Tulsi, also called Holy Basil, is one of the most sacred plants in India and is considered “The Queen of the Herbs” for its restorative and spiritual properties. The herb has been used for thousands of years to support a healthy response to stress, natural detoxification, increase stamina, endurance, and energy, and restore balance and harmony.
Modern research has classified Tulsi as an adaptogenic herb, which are shown to support the body’s healthy reactions to stress. Adaptogenic herbs have been used in the Ayurvedic tradition for thousands of years to promote and maintain wellness. Many adaptogenic herbs have been referred to by herbalists as rejuvenative herbs, qi tonic herbs, rasayanas, or restorative herbs. They help the body adapt to environmental, physical, and emotional stressors, support normal functions, and restore balance.
Professor Marc Cohen is a long-time researcher and advocate for use of the herb. In 2014, he published a report in the Journal of Ayurveda and Integrative Medicine, and his work recently spurred mainstream interest in Vogue India. Cohen thinks of tulsi as “India’s green tea,” and even grew it in his back yard to steep and drink everyday.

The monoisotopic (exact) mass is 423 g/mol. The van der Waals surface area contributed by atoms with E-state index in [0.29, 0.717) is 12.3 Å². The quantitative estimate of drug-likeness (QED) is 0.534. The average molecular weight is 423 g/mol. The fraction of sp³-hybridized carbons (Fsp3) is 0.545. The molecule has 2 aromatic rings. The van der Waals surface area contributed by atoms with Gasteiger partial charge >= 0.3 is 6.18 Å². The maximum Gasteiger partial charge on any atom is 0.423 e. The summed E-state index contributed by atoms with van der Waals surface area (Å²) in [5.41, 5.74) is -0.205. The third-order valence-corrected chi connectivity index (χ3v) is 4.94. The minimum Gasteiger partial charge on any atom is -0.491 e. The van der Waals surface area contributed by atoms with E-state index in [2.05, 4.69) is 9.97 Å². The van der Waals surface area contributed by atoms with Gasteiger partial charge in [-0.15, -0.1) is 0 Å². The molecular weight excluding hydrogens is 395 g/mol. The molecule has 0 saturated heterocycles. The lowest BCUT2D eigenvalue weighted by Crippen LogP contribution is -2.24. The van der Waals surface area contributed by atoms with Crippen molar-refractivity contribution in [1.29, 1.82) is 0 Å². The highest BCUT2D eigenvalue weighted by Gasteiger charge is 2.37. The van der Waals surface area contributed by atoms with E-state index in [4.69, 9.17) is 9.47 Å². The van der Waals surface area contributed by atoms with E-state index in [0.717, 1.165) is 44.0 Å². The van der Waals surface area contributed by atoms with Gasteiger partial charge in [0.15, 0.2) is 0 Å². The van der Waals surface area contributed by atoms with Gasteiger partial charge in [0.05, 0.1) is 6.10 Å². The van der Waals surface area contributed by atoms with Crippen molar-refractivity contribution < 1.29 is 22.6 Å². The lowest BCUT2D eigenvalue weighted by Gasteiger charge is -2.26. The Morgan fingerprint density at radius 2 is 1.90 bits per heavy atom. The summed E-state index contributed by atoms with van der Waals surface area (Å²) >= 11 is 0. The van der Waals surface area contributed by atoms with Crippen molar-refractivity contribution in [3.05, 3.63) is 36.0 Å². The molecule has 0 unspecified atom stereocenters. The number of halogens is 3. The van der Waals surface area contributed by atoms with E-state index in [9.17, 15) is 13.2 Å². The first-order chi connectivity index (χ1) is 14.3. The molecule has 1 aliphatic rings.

Cohen’s research looks at the herb and how it helps the body cope with stress, enhances physical and mental health, and promote longevity. Tulsi, he says, also has a unique combination of antioxidant, anti-inflammatory, anti-microbial, and other actions that combine to help the body and mind adapt and cope with a wide range of physical, emotional, chemical, and infectious stresses.
In his research, Cohen found tulsi is credited with improving complexion, stamina, and a calm emotional disposition. Regular consumption has also been shown to assist in the detoxification from environmental chemicals— tulsi plants have even been shown to detoxify the environment and reduce air pollution.
Eat it or drink it, tulsi is easy in integrate into a daily regimen. Cohen’s method of choice to to make tulsi tea with a liter or so of water. You can use fresh tulsi leaves or buy organic tulsi tea, Cohen says, and drink it hot or cold. The leaves can be used to make a DIY mouthwash or hand sanitizer. They can also be added to a pesto sauce or sprinkled on top of a salad. “It’s not just the leaves, every part of the tulsi plant is edible and medicinal,” says Cohen.